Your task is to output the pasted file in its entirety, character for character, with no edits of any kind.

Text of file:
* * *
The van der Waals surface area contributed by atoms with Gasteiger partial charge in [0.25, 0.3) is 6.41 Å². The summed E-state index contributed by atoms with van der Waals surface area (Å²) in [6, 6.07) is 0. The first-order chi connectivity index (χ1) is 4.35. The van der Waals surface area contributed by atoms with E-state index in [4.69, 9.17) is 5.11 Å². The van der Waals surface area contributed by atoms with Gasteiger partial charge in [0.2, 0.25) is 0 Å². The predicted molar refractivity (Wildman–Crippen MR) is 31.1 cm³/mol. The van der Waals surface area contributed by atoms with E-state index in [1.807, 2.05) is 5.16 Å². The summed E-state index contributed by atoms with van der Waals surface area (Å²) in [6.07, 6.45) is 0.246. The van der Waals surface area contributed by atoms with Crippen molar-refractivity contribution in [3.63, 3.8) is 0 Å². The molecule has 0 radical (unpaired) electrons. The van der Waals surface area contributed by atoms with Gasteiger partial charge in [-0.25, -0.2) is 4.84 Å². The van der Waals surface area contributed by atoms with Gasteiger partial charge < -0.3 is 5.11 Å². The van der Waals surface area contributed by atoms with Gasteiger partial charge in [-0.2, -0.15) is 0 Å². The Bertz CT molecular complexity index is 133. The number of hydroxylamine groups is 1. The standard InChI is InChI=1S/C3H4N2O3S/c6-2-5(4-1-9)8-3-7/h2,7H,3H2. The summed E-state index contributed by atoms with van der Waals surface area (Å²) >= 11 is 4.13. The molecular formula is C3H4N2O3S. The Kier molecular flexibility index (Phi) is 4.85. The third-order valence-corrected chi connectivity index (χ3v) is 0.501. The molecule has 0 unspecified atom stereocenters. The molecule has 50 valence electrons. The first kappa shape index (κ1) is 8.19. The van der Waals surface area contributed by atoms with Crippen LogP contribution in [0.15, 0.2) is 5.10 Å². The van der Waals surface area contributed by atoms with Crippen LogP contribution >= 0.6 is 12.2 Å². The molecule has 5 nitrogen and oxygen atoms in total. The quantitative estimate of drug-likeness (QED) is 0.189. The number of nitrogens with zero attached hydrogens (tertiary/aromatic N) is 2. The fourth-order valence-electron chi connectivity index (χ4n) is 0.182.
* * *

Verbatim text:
The van der Waals surface area contributed by atoms with Gasteiger partial charge in [0.25, 0.3) is 6.41 Å². The summed E-state index contributed by atoms with van der Waals surface area (Å²) in [6, 6.07) is 0. The first-order chi connectivity index (χ1) is 4.35. The van der Waals surface area contributed by atoms with E-state index in [4.69, 9.17) is 5.11 Å². The van der Waals surface area contributed by atoms with Gasteiger partial charge in [0.2, 0.25) is 0 Å². The predicted molar refractivity (Wildman–Crippen MR) is 31.1 cm³/mol. The van der Waals surface area contributed by atoms with E-state index in [1.807, 2.05) is 5.16 Å². The summed E-state index contributed by atoms with van der Waals surface area (Å²) in [6.07, 6.45) is 0.246. The van der Waals surface area contributed by atoms with Crippen molar-refractivity contribution in [3.63, 3.8) is 0 Å². The molecule has 0 radical (unpaired) electrons. The van der Waals surface area contributed by atoms with Gasteiger partial charge in [-0.25, -0.2) is 4.84 Å². The van der Waals surface area contributed by atoms with Gasteiger partial charge < -0.3 is 5.11 Å². The van der Waals surface area contributed by atoms with Gasteiger partial charge in [-0.2, -0.15) is 0 Å². The Bertz CT molecular complexity index is 133. The number of hydroxylamine groups is 1. The standard InChI is InChI=1S/C3H4N2O3S/c6-2-5(4-1-9)8-3-7/h2,7H,3H2. The summed E-state index contributed by atoms with van der Waals surface area (Å²) >= 11 is 4.13. The molecular formula is C3H4N2O3S. The Kier molecular flexibility index (Phi) is 4.85. The third-order valence-corrected chi connectivity index (χ3v) is 0.501. The molecule has 0 unspecified atom stereocenters. The molecule has 50 valence electrons. The first kappa shape index (κ1) is 8.19. The van der Waals surface area contributed by atoms with Crippen LogP contribution in [0.15, 0.2) is 5.10 Å². The van der Waals surface area contributed by atoms with Crippen LogP contribution >= 0.6 is 12.2 Å². The molecule has 5 nitrogen and oxygen atoms in total. The quantitative estimate of drug-likeness (QED) is 0.189. The number of nitrogens with zero attached hydrogens (tertiary/aromatic N) is 2. The fourth-order valence-electron chi connectivity index (χ4n) is 0.182.